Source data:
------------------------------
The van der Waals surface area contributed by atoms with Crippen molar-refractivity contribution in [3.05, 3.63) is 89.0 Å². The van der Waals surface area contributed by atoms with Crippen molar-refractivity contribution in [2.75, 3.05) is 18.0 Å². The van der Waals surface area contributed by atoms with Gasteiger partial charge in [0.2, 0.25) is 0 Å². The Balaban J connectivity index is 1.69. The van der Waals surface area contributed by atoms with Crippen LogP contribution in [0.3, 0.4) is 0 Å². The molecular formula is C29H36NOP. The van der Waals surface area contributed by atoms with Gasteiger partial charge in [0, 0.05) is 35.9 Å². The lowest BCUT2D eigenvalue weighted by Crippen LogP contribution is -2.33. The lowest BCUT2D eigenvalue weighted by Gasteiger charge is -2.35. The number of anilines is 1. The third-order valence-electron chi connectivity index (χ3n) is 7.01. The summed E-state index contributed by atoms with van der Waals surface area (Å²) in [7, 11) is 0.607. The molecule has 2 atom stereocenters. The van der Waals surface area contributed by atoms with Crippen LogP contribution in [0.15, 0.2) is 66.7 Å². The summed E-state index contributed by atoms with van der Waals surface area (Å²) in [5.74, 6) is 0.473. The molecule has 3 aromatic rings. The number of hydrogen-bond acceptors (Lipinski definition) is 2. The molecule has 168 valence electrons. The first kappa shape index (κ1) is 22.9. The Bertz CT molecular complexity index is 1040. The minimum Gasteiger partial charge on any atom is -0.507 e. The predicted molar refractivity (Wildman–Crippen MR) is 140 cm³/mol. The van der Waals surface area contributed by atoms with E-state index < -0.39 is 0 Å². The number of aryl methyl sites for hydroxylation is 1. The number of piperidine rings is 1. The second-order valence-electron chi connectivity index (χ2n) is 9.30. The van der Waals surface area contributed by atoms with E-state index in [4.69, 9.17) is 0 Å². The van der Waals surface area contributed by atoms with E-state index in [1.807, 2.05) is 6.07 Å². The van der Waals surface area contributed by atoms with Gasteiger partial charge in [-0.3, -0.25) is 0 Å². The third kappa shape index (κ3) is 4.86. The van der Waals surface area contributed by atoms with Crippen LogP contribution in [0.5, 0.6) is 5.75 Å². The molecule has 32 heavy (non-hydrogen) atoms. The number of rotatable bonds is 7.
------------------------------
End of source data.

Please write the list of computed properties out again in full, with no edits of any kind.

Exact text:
The van der Waals surface area contributed by atoms with Crippen molar-refractivity contribution in [3.05, 3.63) is 89.0 Å². The van der Waals surface area contributed by atoms with Crippen molar-refractivity contribution in [2.75, 3.05) is 18.0 Å². The van der Waals surface area contributed by atoms with Gasteiger partial charge in [0.2, 0.25) is 0 Å². The Balaban J connectivity index is 1.69. The van der Waals surface area contributed by atoms with Crippen LogP contribution in [0.3, 0.4) is 0 Å². The molecular formula is C29H36NOP. The van der Waals surface area contributed by atoms with Gasteiger partial charge in [0, 0.05) is 35.9 Å². The lowest BCUT2D eigenvalue weighted by Crippen LogP contribution is -2.33. The lowest BCUT2D eigenvalue weighted by Gasteiger charge is -2.35. The number of anilines is 1. The third-order valence-electron chi connectivity index (χ3n) is 7.01. The summed E-state index contributed by atoms with van der Waals surface area (Å²) in [7, 11) is 0.607. The molecule has 2 atom stereocenters. The van der Waals surface area contributed by atoms with Crippen LogP contribution in [0.15, 0.2) is 66.7 Å². The summed E-state index contributed by atoms with van der Waals surface area (Å²) in [5.74, 6) is 0.473. The molecule has 3 aromatic rings. The number of hydrogen-bond acceptors (Lipinski definition) is 2. The molecule has 168 valence electrons. The first kappa shape index (κ1) is 22.9. The Bertz CT molecular complexity index is 1040. The minimum Gasteiger partial charge on any atom is -0.507 e. The predicted molar refractivity (Wildman–Crippen MR) is 140 cm³/mol. The van der Waals surface area contributed by atoms with E-state index < -0.39 is 0 Å². The number of aryl methyl sites for hydroxylation is 1. The number of piperidine rings is 1. The second-order valence-electron chi connectivity index (χ2n) is 9.30. The van der Waals surface area contributed by atoms with E-state index in [4.69, 9.17) is 0 Å². The van der Waals surface area contributed by atoms with E-state index in [1.807, 2.05) is 6.07 Å². The van der Waals surface area contributed by atoms with Gasteiger partial charge in [-0.3, -0.25) is 0 Å². The third kappa shape index (κ3) is 4.86. The van der Waals surface area contributed by atoms with Crippen LogP contribution in [0.5, 0.6) is 5.75 Å². The molecule has 32 heavy (non-hydrogen) atoms. The number of rotatable bonds is 7.